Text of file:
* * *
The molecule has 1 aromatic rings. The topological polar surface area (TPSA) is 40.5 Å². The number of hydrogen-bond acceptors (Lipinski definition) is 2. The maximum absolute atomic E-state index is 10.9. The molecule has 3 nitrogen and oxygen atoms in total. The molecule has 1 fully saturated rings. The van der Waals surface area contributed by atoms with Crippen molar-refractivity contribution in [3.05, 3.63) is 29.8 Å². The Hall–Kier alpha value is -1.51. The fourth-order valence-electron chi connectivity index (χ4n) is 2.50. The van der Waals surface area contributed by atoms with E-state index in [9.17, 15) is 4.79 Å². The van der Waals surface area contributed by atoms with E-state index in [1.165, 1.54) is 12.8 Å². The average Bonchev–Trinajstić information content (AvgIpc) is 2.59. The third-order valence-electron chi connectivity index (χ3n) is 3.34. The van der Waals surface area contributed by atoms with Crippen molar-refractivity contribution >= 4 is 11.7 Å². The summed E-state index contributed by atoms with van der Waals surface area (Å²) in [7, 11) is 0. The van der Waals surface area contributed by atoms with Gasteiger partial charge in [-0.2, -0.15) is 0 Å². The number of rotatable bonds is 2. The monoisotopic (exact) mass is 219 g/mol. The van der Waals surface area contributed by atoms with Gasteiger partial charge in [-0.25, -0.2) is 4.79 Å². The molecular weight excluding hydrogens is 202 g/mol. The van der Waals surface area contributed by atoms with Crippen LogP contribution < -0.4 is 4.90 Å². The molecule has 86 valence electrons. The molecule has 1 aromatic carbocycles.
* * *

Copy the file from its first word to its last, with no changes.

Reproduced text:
The molecule has 1 aromatic rings. The topological polar surface area (TPSA) is 40.5 Å². The number of hydrogen-bond acceptors (Lipinski definition) is 2. The maximum absolute atomic E-state index is 10.9. The molecule has 3 nitrogen and oxygen atoms in total. The molecule has 1 fully saturated rings. The van der Waals surface area contributed by atoms with Crippen molar-refractivity contribution in [3.05, 3.63) is 29.8 Å². The Hall–Kier alpha value is -1.51. The fourth-order valence-electron chi connectivity index (χ4n) is 2.50. The van der Waals surface area contributed by atoms with E-state index in [9.17, 15) is 4.79 Å². The van der Waals surface area contributed by atoms with E-state index in [1.165, 1.54) is 12.8 Å². The average Bonchev–Trinajstić information content (AvgIpc) is 2.59. The third-order valence-electron chi connectivity index (χ3n) is 3.34. The van der Waals surface area contributed by atoms with Crippen molar-refractivity contribution >= 4 is 11.7 Å². The summed E-state index contributed by atoms with van der Waals surface area (Å²) in [7, 11) is 0. The van der Waals surface area contributed by atoms with Gasteiger partial charge in [-0.2, -0.15) is 0 Å². The number of rotatable bonds is 2. The monoisotopic (exact) mass is 219 g/mol. The van der Waals surface area contributed by atoms with Gasteiger partial charge in [-0.25, -0.2) is 4.79 Å². The molecular weight excluding hydrogens is 202 g/mol. The van der Waals surface area contributed by atoms with Crippen LogP contribution < -0.4 is 4.90 Å². The molecule has 86 valence electrons. The molecule has 1 aromatic carbocycles.